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Surgical Technique
January 2000

A Study of Surgical Approaches to Retinal Vascular Occlusions

Author Affiliations

From the Departments of Ophthalmology, Boston University School of Medicine, Boston, Mass (Dr Tang), and Medical College of Wisconsin, Milwaukee (Dr Han). The authors do not have any commercial or proprietary interest in any product or instrument discussed in the article.

Arch Ophthalmol. 2000;118(1):138-143. doi:10.1001/archopht.118.1.138

Objective  To develop a surgical approach to retinal vascular occlusive diseases.

Methods  Surgical manipulations were performed on the retinal vasculature to explore the feasibility of retinal vascular surgery. In a human cadaver eye model (25 procedures, 21 eyes), we performed (1) cannulations of retinal blood vessels with a flexible stylet and (2) arteriovenous sheathotomies. Histological findings were correlated with surgical outcomes. In an in vivo model (6 eyes, 5 animals), we examined the technical feasibility and anatomical outcome of surgical penetration of retinal blood vessels.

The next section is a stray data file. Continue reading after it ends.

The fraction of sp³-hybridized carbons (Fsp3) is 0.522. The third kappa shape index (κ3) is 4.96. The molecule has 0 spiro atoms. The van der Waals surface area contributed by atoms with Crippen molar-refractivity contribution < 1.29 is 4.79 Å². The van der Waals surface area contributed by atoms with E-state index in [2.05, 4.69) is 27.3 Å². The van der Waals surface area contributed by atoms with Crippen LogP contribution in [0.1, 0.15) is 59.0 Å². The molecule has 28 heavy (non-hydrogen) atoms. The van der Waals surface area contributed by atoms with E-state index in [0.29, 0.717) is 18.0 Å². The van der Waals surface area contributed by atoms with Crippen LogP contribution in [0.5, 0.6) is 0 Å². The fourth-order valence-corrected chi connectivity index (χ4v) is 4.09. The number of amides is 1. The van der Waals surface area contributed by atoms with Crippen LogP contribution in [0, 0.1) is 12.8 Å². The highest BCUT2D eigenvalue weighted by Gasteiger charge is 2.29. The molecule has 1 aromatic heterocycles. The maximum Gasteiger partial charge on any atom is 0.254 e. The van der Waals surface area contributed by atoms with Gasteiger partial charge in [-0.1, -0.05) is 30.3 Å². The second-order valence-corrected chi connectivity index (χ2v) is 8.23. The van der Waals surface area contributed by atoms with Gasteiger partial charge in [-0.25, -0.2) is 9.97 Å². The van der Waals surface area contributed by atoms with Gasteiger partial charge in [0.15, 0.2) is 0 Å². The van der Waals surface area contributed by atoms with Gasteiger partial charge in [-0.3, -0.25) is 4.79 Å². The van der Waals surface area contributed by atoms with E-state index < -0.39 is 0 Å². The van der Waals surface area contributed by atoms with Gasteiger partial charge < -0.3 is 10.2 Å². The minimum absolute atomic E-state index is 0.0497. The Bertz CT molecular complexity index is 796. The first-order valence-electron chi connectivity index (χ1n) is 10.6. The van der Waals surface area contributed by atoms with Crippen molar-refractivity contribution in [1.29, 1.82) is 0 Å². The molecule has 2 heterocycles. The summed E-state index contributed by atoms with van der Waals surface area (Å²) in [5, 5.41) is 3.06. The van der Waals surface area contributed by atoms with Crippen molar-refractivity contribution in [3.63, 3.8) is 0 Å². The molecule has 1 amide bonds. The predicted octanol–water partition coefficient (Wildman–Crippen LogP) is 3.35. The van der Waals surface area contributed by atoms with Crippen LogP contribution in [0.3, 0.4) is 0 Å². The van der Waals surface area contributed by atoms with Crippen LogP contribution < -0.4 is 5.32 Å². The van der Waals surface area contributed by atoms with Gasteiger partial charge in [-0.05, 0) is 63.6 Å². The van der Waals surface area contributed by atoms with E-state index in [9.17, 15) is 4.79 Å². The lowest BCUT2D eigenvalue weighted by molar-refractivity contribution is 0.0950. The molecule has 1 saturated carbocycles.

Results  Cannulations of branch retinal arterioles were successful in 7 of 9 procedures, cannulations of branch retinal venules were successful in 1 of 3 procedures, cannulations of central retinal arteries were successful in 0 of 2 procedures, and cannulations of central retinal veins were successful in 2 of 4 procedures. Arteriovenous sheathotomies were successful in 4 of 7 procedures. In the in vivo model, surgical penetration of retinal blood vessels was accomplished in 5 of 6 eyes. Immediately postoperatively, thrombus formation with obstruction of the retinal vasculature was observed. At 2 weeks postoperatively, the retinal vasculature was completely patent.

Conclusions  Multiple surgical techniques aimed at assisting recanalization of occluded retinal vasculature have been evaluated. Retinal vascular surgery has become more feasible and deserves further investigation.